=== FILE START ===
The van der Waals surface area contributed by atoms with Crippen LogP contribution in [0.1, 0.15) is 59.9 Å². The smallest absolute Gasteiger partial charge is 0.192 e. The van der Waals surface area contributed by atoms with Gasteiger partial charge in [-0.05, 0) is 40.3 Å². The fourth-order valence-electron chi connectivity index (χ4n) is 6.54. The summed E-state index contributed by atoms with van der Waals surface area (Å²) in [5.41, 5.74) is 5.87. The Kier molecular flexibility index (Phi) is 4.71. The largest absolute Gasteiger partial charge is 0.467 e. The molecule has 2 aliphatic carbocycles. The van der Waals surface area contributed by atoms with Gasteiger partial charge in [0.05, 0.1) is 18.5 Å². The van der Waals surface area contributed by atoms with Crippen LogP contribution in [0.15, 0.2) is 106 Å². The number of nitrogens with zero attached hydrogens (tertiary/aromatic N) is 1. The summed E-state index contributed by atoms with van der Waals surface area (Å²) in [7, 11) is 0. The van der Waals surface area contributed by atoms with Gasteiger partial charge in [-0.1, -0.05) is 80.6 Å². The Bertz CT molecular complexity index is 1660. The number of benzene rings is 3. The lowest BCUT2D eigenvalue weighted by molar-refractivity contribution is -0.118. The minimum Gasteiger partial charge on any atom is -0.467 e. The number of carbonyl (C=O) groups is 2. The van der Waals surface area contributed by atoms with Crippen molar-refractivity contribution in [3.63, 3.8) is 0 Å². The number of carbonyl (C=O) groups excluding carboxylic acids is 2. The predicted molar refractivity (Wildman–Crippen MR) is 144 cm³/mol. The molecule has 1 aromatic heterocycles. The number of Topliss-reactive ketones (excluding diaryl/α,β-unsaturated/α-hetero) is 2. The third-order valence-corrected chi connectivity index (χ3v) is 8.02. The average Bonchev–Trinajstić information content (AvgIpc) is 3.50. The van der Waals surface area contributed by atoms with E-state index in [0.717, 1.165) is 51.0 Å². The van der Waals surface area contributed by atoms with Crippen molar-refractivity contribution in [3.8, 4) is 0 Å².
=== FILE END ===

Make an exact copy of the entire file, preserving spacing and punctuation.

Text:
The van der Waals surface area contributed by atoms with Crippen LogP contribution in [0.1, 0.15) is 59.9 Å². The smallest absolute Gasteiger partial charge is 0.192 e. The van der Waals surface area contributed by atoms with Gasteiger partial charge in [-0.05, 0) is 40.3 Å². The fourth-order valence-electron chi connectivity index (χ4n) is 6.54. The summed E-state index contributed by atoms with van der Waals surface area (Å²) in [5.41, 5.74) is 5.87. The Kier molecular flexibility index (Phi) is 4.71. The largest absolute Gasteiger partial charge is 0.467 e. The molecule has 2 aliphatic carbocycles. The van der Waals surface area contributed by atoms with Gasteiger partial charge in [0.05, 0.1) is 18.5 Å². The van der Waals surface area contributed by atoms with Crippen LogP contribution in [0.15, 0.2) is 106 Å². The number of nitrogens with zero attached hydrogens (tertiary/aromatic N) is 1. The summed E-state index contributed by atoms with van der Waals surface area (Å²) in [7, 11) is 0. The van der Waals surface area contributed by atoms with Gasteiger partial charge in [-0.1, -0.05) is 80.6 Å². The Bertz CT molecular complexity index is 1660. The number of benzene rings is 3. The lowest BCUT2D eigenvalue weighted by molar-refractivity contribution is -0.118. The minimum Gasteiger partial charge on any atom is -0.467 e. The number of carbonyl (C=O) groups is 2. The van der Waals surface area contributed by atoms with Crippen molar-refractivity contribution in [3.63, 3.8) is 0 Å². The number of carbonyl (C=O) groups excluding carboxylic acids is 2. The predicted molar refractivity (Wildman–Crippen MR) is 144 cm³/mol. The molecule has 1 aromatic heterocycles. The number of Topliss-reactive ketones (excluding diaryl/α,β-unsaturated/α-hetero) is 2. The third-order valence-corrected chi connectivity index (χ3v) is 8.02. The average Bonchev–Trinajstić information content (AvgIpc) is 3.50. The van der Waals surface area contributed by atoms with E-state index in [0.717, 1.165) is 51.0 Å². The van der Waals surface area contributed by atoms with Crippen molar-refractivity contribution in [3.8, 4) is 0 Å².